on style, home decor, values & self-expression
A couple of weeks ago I spoke at a conference, and for the first time in one of my talks, I shared details of our Hurricane Harvey story. Despite the heavy topic, the audience was filled with humour writers, so the vibe of my talk was generally upbeat (and Harvey was only one part of what the entire talk was about); however, during the pretty extensive question-answer session, many folks had questions about Harvey -- what recovery looked like, how the city looks these days, that sort of thing.
One woman in the audience stood up. "This is sort of off-topic," she began, "but I was wondering how losing everything has affected how you buy things now."
I have to admit I was taken aback by her question -- not because I was bothered by her asking, but it was a question I'd been asking myself and wrestling with for the last 8 months. When we first evacuated our home, my entire wardrobe, including shoes and accessories, could fit in a carry-on bag -- a far cry from the closet that I had bulging with clothes that no longer fit or were woefully old, and which desperately needed clearing out before the flood. All of our furniture, save for two tables, were lost. I have more clothes now (my wardrobe can probably fit in two checked bags, and that's certainly enough), and we have two beds and a couch; but even so, I've noticed I'm far more mindful about the clothes that I choose and the furnishings we're considering, in an effort to determine not only if we need it, but if they're representative of who we want to be in the world.
I know: that's a lot of meaning to ascribe to a button-down shirt or a pair of jeans or an end-table. But the thing is, when you've lost everything, you're suddenly find yourself presented with a clean slate. And sort of like opening the page in a brand new journal, you can't help but be overwhelmed by the feeling that whatever marks you make on its pages have to count.
And so I end up thinking about what I hope my clothing says about the person wearing them (as much as clothing can do that). And when it comes to our house, I wonder to myself, what do I want people to feel and understand about our family (as much as furniture and home decor can do communicate those sorts of things)? I know that I hope when people meet me, they see a woman who is proud to be black, multiracial, Afro-Caribbean, immigrant, straight-but-gay-ally, Christian-but-deeply-respects-all-religions-and-agnosticism-or-atheism. I hope when people come to our home, they see a family who values their various national and traditional origins (of which there are several in our tiny family!), travel, inclusion, joy, comfort, global community and connection. But what does that mean, when it comes to how we adorn ourselves or our homes? What would that look like?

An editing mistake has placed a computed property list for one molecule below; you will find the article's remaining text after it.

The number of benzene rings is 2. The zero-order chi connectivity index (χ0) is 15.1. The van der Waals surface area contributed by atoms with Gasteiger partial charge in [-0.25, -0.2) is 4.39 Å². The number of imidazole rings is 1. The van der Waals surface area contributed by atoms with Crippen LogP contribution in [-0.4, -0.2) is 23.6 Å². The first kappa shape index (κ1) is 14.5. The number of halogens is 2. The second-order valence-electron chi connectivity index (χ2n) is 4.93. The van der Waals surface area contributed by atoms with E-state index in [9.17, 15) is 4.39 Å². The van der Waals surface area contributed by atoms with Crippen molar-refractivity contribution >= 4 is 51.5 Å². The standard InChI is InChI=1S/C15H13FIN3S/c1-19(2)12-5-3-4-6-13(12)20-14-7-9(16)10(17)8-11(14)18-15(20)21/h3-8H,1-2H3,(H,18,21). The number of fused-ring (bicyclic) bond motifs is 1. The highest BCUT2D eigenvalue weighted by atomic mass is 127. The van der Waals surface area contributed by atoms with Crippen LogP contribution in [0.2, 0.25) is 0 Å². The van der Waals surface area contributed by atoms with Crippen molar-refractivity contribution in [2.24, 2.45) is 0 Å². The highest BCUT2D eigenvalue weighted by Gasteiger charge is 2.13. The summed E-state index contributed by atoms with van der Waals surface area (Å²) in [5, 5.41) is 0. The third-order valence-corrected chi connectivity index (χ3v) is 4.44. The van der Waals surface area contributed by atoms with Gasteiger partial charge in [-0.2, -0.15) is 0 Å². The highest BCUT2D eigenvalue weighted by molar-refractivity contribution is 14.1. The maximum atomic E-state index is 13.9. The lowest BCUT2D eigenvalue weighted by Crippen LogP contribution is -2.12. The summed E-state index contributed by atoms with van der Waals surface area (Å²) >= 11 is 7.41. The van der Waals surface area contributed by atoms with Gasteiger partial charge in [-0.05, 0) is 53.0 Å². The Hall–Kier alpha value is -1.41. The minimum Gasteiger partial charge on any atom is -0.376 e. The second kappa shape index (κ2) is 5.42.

I'm slowly developing some ideas, and mindfully collecting things (but sometimes slip and buy funky shoes. I'm only human). But it's taking time, and mindfulness, and I'm not even sure if I'm getting it right. I'd be interested to hear from you, though: do you consider what your clothes say about you? Or your home? Or do you consider something entirely different? Or do you just constantly experiment?
Please share your thoughts with me. I'm definitely learning as I go.
Soundtrack: Freedom by Beyoncé featuring Kendrick Lamar. Between Beyoncé's Coachella performance and Kendrick's Pulitzer Prize, 2018 is definitely their year.